Just think about it. Both golf and knitting can be learned by children and pursued well into our senior years. We can perform alone or in a group, make friends along the way, participate in charity events, and know that my fulltime job interferes with my pursuit of either. Yet, I’m not good enough at either to pursue it as a profession.

There’s no competition and my practice and repetition only better my skills. There’s the opportunity to strive for excellence: a mulligan in golf and of course, ripping in knitting allow me to try to attain perfection. Really, is knitting a row repeatedly so different than practicing before a round at the driving range? Practice, practice, practice…the mantra of a good golfer and a good knitter. Whether it’s when I finally hit that really awesome drive off the tee or have that “aha!” moment conquering a difficult pattern, I have that same level of excitement. Both can set off that “tuning fork in my loins” (Tin Cup) and keep me coming back for more. Not to mention, I can either wear a really cute ensemble on the links or create one of my own color and texture.

Golf and knitting can both be done at home or on vacation. There’s no limit to the miles we will drive to go to a “really awesome” knit shop or that golf course “you have to play”. Consider setting the alarm clock to pursue either of these activities. My early morning rounds of golf played with dew still on the course can set the tone for my whole day. Who hasn’t gotten up early in order to finish that gift made for a special occasion or to sneak in just a few more rows before work? In addition, both allow me to spend more time with my husband. We actually golf together on occasion and knitting allows me to tolerate his choice of entertainment on television.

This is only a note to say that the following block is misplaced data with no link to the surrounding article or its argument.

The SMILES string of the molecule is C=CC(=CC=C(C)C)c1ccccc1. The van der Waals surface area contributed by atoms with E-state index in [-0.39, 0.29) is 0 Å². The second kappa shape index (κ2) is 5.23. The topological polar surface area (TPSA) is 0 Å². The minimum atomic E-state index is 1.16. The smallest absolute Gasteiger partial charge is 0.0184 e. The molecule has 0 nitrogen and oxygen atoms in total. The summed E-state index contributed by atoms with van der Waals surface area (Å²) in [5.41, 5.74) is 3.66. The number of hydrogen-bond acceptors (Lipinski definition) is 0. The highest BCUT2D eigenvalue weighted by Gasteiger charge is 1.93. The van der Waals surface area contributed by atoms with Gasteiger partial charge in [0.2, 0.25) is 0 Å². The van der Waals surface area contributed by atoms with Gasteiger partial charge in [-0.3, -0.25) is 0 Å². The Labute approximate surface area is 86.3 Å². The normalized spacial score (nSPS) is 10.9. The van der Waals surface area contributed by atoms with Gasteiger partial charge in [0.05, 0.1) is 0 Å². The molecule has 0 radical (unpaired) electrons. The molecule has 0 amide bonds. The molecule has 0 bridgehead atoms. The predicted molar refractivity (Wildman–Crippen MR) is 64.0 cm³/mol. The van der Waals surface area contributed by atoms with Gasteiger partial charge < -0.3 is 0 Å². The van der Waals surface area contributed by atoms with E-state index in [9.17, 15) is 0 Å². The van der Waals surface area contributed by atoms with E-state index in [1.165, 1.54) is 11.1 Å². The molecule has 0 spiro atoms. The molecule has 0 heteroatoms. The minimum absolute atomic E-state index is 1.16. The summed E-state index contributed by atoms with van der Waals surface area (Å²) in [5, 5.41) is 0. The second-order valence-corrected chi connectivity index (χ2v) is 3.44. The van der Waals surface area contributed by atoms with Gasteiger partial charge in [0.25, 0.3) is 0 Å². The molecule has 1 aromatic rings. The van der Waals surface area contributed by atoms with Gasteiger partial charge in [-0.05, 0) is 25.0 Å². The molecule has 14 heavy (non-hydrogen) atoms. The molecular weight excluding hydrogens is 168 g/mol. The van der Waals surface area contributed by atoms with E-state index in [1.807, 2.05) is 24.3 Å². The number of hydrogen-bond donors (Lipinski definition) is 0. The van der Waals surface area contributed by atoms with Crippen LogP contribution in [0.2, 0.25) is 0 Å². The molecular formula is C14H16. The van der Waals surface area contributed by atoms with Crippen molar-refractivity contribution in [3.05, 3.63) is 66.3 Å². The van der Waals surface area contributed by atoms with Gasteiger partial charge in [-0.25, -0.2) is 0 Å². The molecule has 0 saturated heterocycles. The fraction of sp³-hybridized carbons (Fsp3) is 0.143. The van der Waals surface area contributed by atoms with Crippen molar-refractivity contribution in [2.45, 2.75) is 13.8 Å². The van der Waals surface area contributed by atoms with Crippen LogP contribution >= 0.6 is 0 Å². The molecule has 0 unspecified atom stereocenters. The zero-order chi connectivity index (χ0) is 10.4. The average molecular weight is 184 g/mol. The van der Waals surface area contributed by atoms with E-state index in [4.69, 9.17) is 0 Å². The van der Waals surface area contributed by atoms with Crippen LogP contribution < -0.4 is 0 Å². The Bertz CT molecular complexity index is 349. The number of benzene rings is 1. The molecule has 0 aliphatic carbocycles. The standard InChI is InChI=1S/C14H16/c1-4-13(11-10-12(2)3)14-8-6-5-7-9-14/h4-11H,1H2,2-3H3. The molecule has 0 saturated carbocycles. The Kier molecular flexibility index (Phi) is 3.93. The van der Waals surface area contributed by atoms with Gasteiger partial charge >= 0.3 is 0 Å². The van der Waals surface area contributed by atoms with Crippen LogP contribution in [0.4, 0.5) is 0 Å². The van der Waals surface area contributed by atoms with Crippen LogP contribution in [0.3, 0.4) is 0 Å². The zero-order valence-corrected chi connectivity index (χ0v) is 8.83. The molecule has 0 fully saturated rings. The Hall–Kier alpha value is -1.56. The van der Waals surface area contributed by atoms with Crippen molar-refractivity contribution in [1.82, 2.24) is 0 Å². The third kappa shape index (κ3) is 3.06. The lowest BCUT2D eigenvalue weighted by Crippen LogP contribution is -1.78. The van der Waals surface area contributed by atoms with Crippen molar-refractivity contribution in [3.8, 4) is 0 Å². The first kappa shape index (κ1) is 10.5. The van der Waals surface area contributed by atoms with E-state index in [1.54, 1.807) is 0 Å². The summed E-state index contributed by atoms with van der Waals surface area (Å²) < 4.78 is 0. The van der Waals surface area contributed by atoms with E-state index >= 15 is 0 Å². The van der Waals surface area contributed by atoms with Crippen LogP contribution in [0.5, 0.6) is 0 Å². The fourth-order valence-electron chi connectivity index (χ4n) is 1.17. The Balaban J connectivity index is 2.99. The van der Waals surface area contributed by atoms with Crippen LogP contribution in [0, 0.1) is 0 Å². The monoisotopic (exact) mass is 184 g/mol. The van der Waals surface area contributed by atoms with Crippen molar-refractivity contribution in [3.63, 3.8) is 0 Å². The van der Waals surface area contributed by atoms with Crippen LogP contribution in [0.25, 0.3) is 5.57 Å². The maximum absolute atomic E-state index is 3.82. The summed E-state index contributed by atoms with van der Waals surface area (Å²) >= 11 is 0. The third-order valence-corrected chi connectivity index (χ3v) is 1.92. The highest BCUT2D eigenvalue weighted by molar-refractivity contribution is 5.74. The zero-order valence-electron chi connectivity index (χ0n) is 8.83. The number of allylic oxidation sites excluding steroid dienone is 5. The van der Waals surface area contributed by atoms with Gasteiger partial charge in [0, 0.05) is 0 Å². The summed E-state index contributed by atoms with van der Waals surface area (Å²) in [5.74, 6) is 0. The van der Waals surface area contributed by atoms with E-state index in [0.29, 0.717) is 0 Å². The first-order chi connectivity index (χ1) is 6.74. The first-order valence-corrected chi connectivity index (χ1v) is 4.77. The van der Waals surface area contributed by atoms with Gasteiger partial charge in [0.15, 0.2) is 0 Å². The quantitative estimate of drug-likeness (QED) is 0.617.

Knitting and golfing both span age, economic, race, gender and skill levels. It can be mind numbing to choose a book, magazine or accessory. Each has their own extensive vocabulary and should come with a warning that performance is impaired when combined with alcohol, and may be addictive. But either way you look at it, I’m happy being a chick with sticks.

Thursday, July 05, 2007

Sports and Other Pastimes

Diane H. came to the Shop the other day and we chatted about the gansey she's making.

"I knit while I watch golf."

"Do you like golf?" I asked, "Do you play?"

"No, but I like Tiger Woods."

"Hmm." I said.

"The scenery is so beautiful and serene," Diane said.

"You know, that actually makes sense. It's not only beautiful scenery, but it's a really quiet sport!"

Which of course got me to thinking...

Sports are typically team efforts and they're always noisy. Baseball, football, and basketball are very noisy sports and they can't be played alone. I like baseball well enough, but I hate football and I can't even be in the room when basketball is on. I can't bear the sound of sneakers squeaking on the wood floor. To me, it's like fingernails on the blackboard.